A good pilot checks everything on the aircraft prior to departure. For airplane instrument pilots, this includes a check of the bank and yaw indications while taxiing through turns. As my friend Hervé dubbed it, be sure to "THAC right" and "THAC left" on the way to the run up area.

"THAC" (rhymes with "hack") is the acronym for the four flight instruments to check while turning. T - Turn coordinator should indicate yaw into the turn, with ball to the outside of the turn; H - Headings on the heading indicator should increase when turning right, and decrease when turning left; A - Attitude indicator should remain wings level through the turn; and C - Compass should indicate known headings, and show bigger number turning right, smaller numbers turning left.

Be sure to allow gyros to spool up properly before the test and factor in any minor slope of the taxiway.

*   *   *   *   *   *   *   *   *   *   *   *   *   *   *   *   *   *   *  *   *

 

Lights: What to Use and When?

 

So many switches. Picking the right exterior aircraft lighting can be confusing to new pilots. Here's a rundown of the requirements.

 

Anti-collision lights, like beacons and strobes, should be on any time the aircraft is in operation, unless the pilot determines that safety suggests they would be better off. The best example is bright strobes flashing in the run up area next to another aircraft at night. Navigation lights must be on after sunset and may be lit during the daytime, although most are not bright enough to be seen during the daytime and it's better to save the bulb life. Taxi and landing light use is entirely at your discretion, and can both aid you in seeing obstructions outside the aircraft and aid other pilots in seeing you from afar. AIM guidance encourages landing light use at altitudes below 10,000' MSL, especially within 10 miles of any airport for increased visibility. The AIM also suggests use of all exterior lighting when crossing a runway. When lining up in position on a runway, all lights should be illuminated except the landing light, which is then turned on upon receipt of the takeoff clearance or once the takeoff roll has begun.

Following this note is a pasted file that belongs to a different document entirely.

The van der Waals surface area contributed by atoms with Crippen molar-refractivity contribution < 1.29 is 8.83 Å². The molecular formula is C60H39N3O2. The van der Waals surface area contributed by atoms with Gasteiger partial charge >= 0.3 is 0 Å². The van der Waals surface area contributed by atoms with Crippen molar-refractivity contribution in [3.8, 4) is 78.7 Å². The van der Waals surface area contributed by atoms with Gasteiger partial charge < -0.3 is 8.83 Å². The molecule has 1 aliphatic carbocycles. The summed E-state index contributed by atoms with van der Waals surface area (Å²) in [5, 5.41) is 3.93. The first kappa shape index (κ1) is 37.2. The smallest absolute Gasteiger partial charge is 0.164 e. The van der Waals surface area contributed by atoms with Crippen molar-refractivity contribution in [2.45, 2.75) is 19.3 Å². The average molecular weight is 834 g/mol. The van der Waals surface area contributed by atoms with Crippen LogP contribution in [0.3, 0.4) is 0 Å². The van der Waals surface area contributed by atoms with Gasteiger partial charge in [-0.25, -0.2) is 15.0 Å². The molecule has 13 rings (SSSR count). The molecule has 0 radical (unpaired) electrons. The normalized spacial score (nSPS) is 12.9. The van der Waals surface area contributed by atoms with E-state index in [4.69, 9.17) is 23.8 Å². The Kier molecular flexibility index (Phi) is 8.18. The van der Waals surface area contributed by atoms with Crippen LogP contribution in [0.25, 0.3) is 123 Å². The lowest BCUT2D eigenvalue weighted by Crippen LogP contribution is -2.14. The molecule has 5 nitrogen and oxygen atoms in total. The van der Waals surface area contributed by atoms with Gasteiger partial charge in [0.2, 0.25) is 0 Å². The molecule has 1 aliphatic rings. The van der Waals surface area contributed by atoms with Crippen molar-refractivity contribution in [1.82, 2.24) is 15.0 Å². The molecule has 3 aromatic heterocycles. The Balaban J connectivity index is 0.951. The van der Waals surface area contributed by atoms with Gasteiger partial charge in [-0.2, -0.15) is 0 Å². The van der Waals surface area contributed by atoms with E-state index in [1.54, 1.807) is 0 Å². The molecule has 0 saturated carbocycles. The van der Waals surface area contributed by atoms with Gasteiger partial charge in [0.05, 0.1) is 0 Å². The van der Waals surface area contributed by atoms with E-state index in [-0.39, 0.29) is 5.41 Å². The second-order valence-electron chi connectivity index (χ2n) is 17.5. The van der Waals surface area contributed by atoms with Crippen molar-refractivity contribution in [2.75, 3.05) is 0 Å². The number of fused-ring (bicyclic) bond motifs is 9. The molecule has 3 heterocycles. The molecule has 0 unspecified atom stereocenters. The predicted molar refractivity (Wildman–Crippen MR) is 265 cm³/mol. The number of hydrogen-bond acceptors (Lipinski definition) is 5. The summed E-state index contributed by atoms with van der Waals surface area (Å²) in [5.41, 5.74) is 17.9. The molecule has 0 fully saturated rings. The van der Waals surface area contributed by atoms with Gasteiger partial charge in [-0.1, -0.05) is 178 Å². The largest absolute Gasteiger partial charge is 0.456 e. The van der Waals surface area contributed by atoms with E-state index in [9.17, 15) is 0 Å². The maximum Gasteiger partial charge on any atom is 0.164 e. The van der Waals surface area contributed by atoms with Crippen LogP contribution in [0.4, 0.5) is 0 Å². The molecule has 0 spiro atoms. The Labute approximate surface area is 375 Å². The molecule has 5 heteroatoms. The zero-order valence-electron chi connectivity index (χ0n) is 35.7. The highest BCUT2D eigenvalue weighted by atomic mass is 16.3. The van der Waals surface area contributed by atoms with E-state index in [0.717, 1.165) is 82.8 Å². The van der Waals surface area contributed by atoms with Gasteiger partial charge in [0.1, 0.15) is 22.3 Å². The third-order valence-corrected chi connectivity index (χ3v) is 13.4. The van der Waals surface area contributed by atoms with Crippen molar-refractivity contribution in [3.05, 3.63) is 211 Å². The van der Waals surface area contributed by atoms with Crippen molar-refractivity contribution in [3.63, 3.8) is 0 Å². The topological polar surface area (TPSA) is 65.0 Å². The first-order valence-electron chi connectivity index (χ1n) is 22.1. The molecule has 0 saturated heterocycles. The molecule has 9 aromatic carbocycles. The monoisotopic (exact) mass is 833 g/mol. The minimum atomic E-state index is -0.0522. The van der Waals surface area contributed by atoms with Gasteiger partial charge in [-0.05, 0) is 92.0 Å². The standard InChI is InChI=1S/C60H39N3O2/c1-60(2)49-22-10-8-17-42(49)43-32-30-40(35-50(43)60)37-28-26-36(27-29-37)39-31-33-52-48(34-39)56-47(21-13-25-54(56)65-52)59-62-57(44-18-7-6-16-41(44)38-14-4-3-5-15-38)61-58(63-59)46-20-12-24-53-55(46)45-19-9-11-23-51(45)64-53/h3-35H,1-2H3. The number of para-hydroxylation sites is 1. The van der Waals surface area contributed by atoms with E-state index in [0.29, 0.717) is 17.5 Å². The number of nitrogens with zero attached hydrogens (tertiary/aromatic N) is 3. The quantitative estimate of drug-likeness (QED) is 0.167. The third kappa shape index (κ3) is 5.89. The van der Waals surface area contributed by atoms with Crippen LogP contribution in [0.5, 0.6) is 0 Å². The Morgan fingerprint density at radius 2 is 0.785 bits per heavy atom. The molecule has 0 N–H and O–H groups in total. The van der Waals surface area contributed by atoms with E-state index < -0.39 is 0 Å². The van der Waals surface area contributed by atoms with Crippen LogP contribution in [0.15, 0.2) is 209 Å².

Community

Member Profile - Rebecca Joseph

SCFC: What drew you to aviation?

RJ: The prospect of a four-year scholarship from the Army. My step father taught me to drive on a standard transmission and (with the help of piano lessons as a child), I turned out to have pretty good hand/eye/foot coordination. He recommended I look toward helicopters in the Army...and I never looked back. As soon as I got to flight school, I fell in love with the drum beat of the rotor system.

 

SCFC: Why helicopters?

RJ: Because they're awesome! Because the Army has more helicopters than planes. Because I LOVE the challenge of controlling a gyro and knowing that everything must be balanced in order for it to fly. I have also never tired of watching a rotor system spin up as the engine starts. I also love the diversity that rotary wing missions offer. You can do so much!

 

SCFC: What's the coolest thing about flying helicopters?